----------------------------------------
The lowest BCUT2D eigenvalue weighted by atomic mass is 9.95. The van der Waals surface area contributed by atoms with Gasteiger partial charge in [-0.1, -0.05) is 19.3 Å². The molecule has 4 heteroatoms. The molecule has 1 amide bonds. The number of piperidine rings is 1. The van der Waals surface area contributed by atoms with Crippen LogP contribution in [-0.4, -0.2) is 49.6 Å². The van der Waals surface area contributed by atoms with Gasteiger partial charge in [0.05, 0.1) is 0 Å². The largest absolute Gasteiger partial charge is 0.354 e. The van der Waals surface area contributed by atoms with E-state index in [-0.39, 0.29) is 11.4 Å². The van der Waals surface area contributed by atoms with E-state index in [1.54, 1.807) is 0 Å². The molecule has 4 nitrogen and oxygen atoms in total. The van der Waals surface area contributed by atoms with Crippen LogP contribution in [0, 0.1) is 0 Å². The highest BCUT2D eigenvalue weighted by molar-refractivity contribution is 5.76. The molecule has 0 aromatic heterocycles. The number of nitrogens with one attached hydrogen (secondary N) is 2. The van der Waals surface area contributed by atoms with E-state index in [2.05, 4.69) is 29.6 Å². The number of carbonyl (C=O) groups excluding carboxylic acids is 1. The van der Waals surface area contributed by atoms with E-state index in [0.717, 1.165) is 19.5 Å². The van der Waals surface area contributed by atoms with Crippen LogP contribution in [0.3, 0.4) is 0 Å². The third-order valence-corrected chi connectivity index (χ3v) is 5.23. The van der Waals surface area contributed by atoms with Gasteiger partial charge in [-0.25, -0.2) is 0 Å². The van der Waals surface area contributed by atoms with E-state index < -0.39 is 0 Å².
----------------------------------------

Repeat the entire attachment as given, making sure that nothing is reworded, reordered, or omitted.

The lowest BCUT2D eigenvalue weighted by atomic mass is 9.95. The van der Waals surface area contributed by atoms with Gasteiger partial charge in [-0.1, -0.05) is 19.3 Å². The molecule has 4 heteroatoms. The molecule has 1 amide bonds. The number of piperidine rings is 1. The van der Waals surface area contributed by atoms with Crippen LogP contribution in [-0.4, -0.2) is 49.6 Å². The van der Waals surface area contributed by atoms with Gasteiger partial charge in [0.05, 0.1) is 0 Å². The largest absolute Gasteiger partial charge is 0.354 e. The van der Waals surface area contributed by atoms with E-state index in [-0.39, 0.29) is 11.4 Å². The van der Waals surface area contributed by atoms with E-state index in [1.54, 1.807) is 0 Å². The molecule has 4 nitrogen and oxygen atoms in total. The van der Waals surface area contributed by atoms with Crippen LogP contribution in [0, 0.1) is 0 Å². The highest BCUT2D eigenvalue weighted by molar-refractivity contribution is 5.76. The molecule has 0 aromatic heterocycles. The number of nitrogens with one attached hydrogen (secondary N) is 2. The van der Waals surface area contributed by atoms with E-state index in [2.05, 4.69) is 29.6 Å². The number of carbonyl (C=O) groups excluding carboxylic acids is 1. The van der Waals surface area contributed by atoms with E-state index in [0.717, 1.165) is 19.5 Å². The van der Waals surface area contributed by atoms with Crippen LogP contribution in [0.3, 0.4) is 0 Å². The third-order valence-corrected chi connectivity index (χ3v) is 5.23. The van der Waals surface area contributed by atoms with Gasteiger partial charge in [-0.25, -0.2) is 0 Å². The van der Waals surface area contributed by atoms with E-state index < -0.39 is 0 Å².